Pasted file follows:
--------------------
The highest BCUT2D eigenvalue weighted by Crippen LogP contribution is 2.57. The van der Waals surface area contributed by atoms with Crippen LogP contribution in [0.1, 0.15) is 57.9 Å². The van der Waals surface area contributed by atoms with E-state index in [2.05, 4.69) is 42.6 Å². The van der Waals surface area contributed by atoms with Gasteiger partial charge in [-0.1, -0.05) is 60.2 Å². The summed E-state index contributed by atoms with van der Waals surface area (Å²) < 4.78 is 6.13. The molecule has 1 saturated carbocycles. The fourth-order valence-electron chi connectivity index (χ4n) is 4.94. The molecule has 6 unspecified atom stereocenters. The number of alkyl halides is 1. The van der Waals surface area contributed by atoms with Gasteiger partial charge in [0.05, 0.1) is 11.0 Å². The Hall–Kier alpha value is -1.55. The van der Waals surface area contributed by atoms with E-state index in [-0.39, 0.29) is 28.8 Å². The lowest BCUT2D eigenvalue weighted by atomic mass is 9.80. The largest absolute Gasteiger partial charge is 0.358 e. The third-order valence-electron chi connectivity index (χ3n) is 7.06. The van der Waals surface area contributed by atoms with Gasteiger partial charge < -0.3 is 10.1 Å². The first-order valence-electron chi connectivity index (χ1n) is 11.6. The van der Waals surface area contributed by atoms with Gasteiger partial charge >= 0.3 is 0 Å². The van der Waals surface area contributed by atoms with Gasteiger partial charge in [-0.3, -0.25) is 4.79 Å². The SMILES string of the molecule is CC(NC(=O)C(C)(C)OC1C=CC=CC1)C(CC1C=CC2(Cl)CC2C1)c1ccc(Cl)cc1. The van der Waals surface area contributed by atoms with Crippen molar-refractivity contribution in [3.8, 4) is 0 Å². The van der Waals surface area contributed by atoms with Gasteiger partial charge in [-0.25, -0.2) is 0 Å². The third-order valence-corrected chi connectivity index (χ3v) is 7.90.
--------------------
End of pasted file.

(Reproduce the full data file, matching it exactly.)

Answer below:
The highest BCUT2D eigenvalue weighted by Crippen LogP contribution is 2.57. The van der Waals surface area contributed by atoms with Crippen LogP contribution in [0.1, 0.15) is 57.9 Å². The van der Waals surface area contributed by atoms with E-state index in [2.05, 4.69) is 42.6 Å². The van der Waals surface area contributed by atoms with Gasteiger partial charge in [-0.1, -0.05) is 60.2 Å². The summed E-state index contributed by atoms with van der Waals surface area (Å²) < 4.78 is 6.13. The molecule has 1 saturated carbocycles. The fourth-order valence-electron chi connectivity index (χ4n) is 4.94. The molecule has 6 unspecified atom stereocenters. The number of alkyl halides is 1. The van der Waals surface area contributed by atoms with Gasteiger partial charge in [0.05, 0.1) is 11.0 Å². The Hall–Kier alpha value is -1.55. The van der Waals surface area contributed by atoms with E-state index in [-0.39, 0.29) is 28.8 Å². The lowest BCUT2D eigenvalue weighted by atomic mass is 9.80. The largest absolute Gasteiger partial charge is 0.358 e. The third-order valence-electron chi connectivity index (χ3n) is 7.06. The van der Waals surface area contributed by atoms with Gasteiger partial charge < -0.3 is 10.1 Å². The first-order valence-electron chi connectivity index (χ1n) is 11.6. The van der Waals surface area contributed by atoms with Gasteiger partial charge >= 0.3 is 0 Å². The van der Waals surface area contributed by atoms with Gasteiger partial charge in [-0.3, -0.25) is 4.79 Å². The SMILES string of the molecule is CC(NC(=O)C(C)(C)OC1C=CC=CC1)C(CC1C=CC2(Cl)CC2C1)c1ccc(Cl)cc1. The van der Waals surface area contributed by atoms with Crippen molar-refractivity contribution in [3.8, 4) is 0 Å². The van der Waals surface area contributed by atoms with Gasteiger partial charge in [-0.25, -0.2) is 0 Å². The third-order valence-corrected chi connectivity index (χ3v) is 7.90.